Slayer Worst to First: 8-5

After nearly four decades of aggression, the seminal metal institution known as Slayer is closing their final chapter with a suitably massive tour. Besides attending the tour – which of course I am, twice – what better way to celebrate the thrash titans than going through their entire discography as a fan and trying to order it from Worst to First? Slayer was my true initiation into metal upon hearing them around 2004, and for more than half of my life Slayer has been my favourite band. In a bizarre yet fitting coincidence, the day before AMG Himself asked the staff about this list, a great friend and I spent the night with some Hanneman-inspired Heineken and listened to the entire Slayer studio discography in reverse order, a task that takes roughly seven and a half hours. Since a purely “objective” list would be equal parts impossible and dry, so this list serves more as an exploration of my personal history with Slayer‘s discography and how their records stack up accordingly. I expect disagreement, and am aware that this list is far from unassailable. That said, it’s my sincere hope that you reading find something interesting here and perhaps dust off a copy of a Slayer record you haven’t heard in a while and enjoy it once again. Or, for the uninitiated, start your journey into the oeuvre of the greatest thrash band of all time.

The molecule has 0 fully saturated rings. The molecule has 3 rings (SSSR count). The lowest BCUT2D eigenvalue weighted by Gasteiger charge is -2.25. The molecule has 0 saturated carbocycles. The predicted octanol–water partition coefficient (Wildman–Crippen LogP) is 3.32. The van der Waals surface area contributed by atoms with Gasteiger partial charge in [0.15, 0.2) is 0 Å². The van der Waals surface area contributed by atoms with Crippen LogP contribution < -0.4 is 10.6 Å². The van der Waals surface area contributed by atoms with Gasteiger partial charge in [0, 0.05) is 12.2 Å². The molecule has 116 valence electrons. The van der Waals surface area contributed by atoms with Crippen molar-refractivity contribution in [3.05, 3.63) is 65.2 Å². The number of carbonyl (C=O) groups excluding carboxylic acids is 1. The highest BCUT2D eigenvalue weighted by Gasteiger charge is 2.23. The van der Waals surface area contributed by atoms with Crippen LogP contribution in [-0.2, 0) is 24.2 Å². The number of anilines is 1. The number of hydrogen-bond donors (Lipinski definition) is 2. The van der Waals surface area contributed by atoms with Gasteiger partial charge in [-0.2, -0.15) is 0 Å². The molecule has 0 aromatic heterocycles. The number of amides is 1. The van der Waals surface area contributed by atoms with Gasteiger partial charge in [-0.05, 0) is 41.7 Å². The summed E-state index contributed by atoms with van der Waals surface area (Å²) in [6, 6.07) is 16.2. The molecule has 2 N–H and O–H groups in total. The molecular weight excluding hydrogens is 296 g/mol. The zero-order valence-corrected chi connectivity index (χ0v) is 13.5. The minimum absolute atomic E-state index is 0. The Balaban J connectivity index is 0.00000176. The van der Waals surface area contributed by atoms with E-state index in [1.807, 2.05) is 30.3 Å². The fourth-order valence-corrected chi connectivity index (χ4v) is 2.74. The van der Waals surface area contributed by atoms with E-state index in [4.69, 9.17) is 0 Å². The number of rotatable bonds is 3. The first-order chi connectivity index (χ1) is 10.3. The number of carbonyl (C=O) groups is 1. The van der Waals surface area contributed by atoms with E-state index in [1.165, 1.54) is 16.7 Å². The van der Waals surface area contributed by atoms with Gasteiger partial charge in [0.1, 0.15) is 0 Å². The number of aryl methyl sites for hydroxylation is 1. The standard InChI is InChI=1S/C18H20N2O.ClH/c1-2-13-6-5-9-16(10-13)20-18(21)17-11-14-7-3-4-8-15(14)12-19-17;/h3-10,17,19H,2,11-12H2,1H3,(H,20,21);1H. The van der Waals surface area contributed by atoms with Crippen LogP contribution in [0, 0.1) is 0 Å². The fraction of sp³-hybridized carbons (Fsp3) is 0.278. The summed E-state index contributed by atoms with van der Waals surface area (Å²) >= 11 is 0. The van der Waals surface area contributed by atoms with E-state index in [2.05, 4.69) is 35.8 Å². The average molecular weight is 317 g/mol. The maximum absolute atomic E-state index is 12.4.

Now that warmed up with the “worsts,”, let’s get to the stronger stuff. We’re well into “necessary listening” territory here, so if any of these have eluded your rotation, fix that immediately. The fun is just beginning, so enjoy the list-based Hell that awaits.

#8. World Painted Blood (2009) – What does Slayer sound like? World Painted Blood, the follow-up to Christ Illusion, answers that question in a wide-ranging fashion, taking a more varied approach to songwriting than its predecessor. The record can sound like a bit of a mess, but this is exactly what makes it so compelling and a better record than God Hates Us All. This is epitomized by Dave Lombardo’s drum performance, which is, even by his standards, wild and nearly unhinged. The fill around the 1:32 mark in “Snuff” is dizzying, especially with the seemingly random hi-hat abuse thrown in. Meanwhile, Kerry King and Jeff Hanneman are all over the place in songwriting, penning some of the band’s fastest and most vicious material since Seasons in the Abyss (“Unit 731,” “Psychopathy Red”), quick and catchy riff-fests akin to Christ Illusion (“Hate Worldwide,” “Snuff”), disturbing and melodic material derived from the dark recesses of South of Heaven (“Beauty Through Order,” “The Human Strain”), and even a punk-meets-Diabolus mashup (“Americon”). It’s interesting to hear Slayer toying with the varied elements of their sound as it’s developed over the years and this less focused and more impulsive sound kept me as a listener on my toes throughout repeated spins.